Being worried is what Maxime does best.
At sixty-four-and-a-half, Maxime Bastien Baumann wants to retire more than anything else, but he can’t. He’s too worried.
He’s not a hypochondriac; he’s just anally retentive. And obsessive compulsive. And constantly afraid of being late. His life is structured and lived by a set of rules: two full pages if he writes them down, double-spaced.
For Maxime, being late is never a bloody option.
We often talk too much (and too quickly.)
We live jam-packed lives; time is of the essence and we often speak before thinking it through. Whether we speak to someone in person or communicate (“talk”) via electronic and digital media and devices, we text (email, tweet, SMS, post on Facebook, Instagram, or Pinterest) too easily and too much. We get caught up in our ‘busyness.’ We’re always in a hurry. We talk fast. (We even eat fast.) We zoom in and close the deal as soon as possible.
Image – Viktor Hanacek – picjumbo.com
Inadequate at best—
to pen a shining life
of ninety and three years;
like water through fingers, she stole away
indisputable, unstoppable, to her final place of rest
Hush my dear brother,
did you not hear,
the man we called Father has passed?
At first disbelief; replaced by relief, later by grief—o why should we bother?
Yet, no more to fear:
his endless critique, relentless rebuke—deep shuddering sigh—no longer aghast
Listening to stories are for many of us of our earliest childhood memories. Sweet recollections of cozy times when stories were told or read to us by a parent, a grandparent or by a friend. Then, once we mastered the ABC, the world of the written world opened up to us. Many of us fell in love right away with reading, with books—with the insights, the journeys, the possibilities, the exotic places they could transport us to, imaginary or real.
But, we are all busy people—our lives filled to the brim with commitments—time is a scarce commodity. By answering this short survey, you will help me to better understand what you love reading about. Thanking you in advance for taking the time.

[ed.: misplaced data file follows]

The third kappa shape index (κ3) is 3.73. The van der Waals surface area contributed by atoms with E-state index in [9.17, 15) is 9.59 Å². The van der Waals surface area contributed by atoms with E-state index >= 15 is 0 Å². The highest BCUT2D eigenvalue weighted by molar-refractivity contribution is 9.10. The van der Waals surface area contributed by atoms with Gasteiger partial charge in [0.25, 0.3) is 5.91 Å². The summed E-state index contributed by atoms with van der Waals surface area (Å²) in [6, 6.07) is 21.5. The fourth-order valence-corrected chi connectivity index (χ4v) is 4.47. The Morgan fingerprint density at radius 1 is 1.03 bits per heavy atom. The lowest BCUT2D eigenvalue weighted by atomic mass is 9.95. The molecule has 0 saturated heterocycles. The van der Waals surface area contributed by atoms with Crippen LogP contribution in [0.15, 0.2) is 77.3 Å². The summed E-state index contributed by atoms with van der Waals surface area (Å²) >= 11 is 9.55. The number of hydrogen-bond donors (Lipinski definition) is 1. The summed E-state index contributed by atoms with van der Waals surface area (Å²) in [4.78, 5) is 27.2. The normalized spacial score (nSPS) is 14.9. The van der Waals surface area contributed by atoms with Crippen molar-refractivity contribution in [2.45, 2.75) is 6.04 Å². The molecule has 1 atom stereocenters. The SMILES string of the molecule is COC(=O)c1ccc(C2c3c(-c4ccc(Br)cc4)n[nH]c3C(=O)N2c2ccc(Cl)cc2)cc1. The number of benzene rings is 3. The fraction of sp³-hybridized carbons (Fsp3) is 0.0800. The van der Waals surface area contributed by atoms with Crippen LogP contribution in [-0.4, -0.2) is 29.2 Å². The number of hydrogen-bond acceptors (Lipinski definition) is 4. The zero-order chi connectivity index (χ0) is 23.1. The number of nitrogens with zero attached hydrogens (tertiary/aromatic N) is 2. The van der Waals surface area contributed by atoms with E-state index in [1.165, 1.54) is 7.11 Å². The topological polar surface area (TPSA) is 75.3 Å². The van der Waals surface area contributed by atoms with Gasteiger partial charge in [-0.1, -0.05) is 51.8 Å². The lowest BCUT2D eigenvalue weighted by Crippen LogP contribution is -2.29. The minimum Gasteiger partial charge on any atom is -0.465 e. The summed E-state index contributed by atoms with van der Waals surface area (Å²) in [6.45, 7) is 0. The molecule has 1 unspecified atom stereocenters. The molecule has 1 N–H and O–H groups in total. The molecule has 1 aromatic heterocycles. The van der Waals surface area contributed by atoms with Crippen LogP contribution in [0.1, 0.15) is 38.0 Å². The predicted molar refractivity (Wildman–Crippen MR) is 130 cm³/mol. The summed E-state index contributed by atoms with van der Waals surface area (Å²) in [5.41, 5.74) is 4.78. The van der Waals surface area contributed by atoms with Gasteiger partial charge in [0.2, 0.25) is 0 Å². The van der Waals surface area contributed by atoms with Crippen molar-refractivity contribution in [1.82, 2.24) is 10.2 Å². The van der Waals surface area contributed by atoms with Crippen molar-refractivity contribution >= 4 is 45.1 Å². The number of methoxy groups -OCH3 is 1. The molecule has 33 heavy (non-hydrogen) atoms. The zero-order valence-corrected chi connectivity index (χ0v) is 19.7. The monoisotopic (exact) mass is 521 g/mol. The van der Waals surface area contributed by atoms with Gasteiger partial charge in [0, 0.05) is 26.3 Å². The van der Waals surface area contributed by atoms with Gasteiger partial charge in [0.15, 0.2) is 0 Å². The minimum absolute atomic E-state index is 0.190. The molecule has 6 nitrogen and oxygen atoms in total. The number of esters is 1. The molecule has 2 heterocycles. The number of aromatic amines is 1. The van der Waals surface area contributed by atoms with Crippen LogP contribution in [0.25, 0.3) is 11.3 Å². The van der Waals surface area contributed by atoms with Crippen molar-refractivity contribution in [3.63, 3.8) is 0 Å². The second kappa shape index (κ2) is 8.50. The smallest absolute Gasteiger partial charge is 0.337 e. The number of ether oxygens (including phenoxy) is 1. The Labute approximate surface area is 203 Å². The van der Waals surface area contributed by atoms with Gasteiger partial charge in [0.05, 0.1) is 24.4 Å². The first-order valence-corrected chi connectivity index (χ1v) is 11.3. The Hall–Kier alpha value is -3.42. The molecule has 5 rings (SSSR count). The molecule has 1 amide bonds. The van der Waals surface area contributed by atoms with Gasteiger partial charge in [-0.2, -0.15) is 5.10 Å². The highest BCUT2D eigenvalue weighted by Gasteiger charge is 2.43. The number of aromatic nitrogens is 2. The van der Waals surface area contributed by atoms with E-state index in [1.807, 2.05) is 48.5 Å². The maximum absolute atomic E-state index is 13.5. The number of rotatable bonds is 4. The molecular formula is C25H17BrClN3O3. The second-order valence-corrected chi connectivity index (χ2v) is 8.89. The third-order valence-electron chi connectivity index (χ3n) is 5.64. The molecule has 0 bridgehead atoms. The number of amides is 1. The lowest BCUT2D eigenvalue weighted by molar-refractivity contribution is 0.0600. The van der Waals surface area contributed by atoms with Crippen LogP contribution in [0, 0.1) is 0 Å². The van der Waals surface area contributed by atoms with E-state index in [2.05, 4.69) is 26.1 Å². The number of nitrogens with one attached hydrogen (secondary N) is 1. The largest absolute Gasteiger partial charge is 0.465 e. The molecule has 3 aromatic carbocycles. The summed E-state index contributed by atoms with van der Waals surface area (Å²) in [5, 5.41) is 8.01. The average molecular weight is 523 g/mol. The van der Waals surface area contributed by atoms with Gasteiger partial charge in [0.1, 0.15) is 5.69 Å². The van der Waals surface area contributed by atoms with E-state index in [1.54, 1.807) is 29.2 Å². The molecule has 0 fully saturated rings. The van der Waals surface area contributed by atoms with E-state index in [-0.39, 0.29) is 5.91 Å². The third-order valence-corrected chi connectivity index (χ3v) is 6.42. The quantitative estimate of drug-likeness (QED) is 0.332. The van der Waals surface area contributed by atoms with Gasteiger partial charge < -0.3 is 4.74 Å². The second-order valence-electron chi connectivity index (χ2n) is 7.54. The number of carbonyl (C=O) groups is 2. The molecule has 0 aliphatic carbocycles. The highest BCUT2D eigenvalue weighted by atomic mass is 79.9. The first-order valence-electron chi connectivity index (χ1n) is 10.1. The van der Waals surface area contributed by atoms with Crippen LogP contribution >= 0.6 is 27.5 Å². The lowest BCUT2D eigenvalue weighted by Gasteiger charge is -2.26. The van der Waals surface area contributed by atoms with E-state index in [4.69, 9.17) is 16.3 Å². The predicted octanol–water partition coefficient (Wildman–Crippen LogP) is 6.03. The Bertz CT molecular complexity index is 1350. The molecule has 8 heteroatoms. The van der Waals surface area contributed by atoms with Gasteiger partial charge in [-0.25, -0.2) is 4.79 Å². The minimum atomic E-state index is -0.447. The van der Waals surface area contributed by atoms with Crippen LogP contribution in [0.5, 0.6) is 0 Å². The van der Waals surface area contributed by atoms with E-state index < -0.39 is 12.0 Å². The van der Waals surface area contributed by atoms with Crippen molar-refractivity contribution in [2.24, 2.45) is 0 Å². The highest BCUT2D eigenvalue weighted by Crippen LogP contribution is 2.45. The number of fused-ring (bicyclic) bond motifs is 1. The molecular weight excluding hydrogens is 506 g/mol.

Thank you for completing the ten questions!
Theodor Seuss Geisel, American author, cartoonist, poet and artist, best known as Dr. Seuss, nailed it when he said, “The more that you read, the more things you will know. The more you can learn, the more places you’ll go.”
Enjoy your reading journey. Let’s “go places!”
Again, thank you for your time.
We have come to believe the stereotype of aging—growing older equals decline, loss of function, decrepitude, and loss of purpose.
Creativity will be the first to suffer in old age, we assert.
“Not so fast,” says Dr. John Goodenough, who at 94, is leading a team of engineers in Texas to develop a new solid-state battery. In 1980, when he was 58, he was the co-inventor of the lithium-ion battery.
IMG – Digital Trends – John Goodenough
The Friday afternoon when I arrived
they made me wait
‘till ten past five.
“Doctor is quite busy, see? Relax. Sit down. He knows you’re here. He knows he’s late.”
Finding hope. Finding certain hope. Not hope that is uncertain like a skimpy floatation device, but a proper orange life-jacket, with sufficient buoyancy, able to turn a face-down drowning person’s head, keep it above the thrashing waves, allowing breaths to be taken—sustaining life.
Have you ever walked across a burnt veld, days after the devastation and stumbled upon an unscathed flower?
I can’t give it up.
How often haven’t we heard this? It’s impossible. I’ve tried a hundred times—and failed miserably. (Actually, it was only seven times that I really tried.) But still. So I accept the thorn in my flesh and get on with my life. And I resignedly make peace with my inability to conquer bad habits that control, and often wreck my life (when they become addictions.) Or, in its most benign form, they make me miss out on a fuller life.
Never get rid of your bicycle.
Especially not when you retire. (It’s anyway not a good idea to retire.) Keep your pedal bike at hand, well after you turn 60, or 70, or 80, or 90 and even long after you turn a hundred.
This is what Robert Marchand did, a 105-year-old Parisian. He is the present world-record holder for the longest distance cycled in one hour by a 100+-year-old: 26,92 km. (Record set in January 2014.) In January 2017, aged 105, he “slowed down” to 22,5 km in one hour.
Robert Marchand – IMG – Daily Mail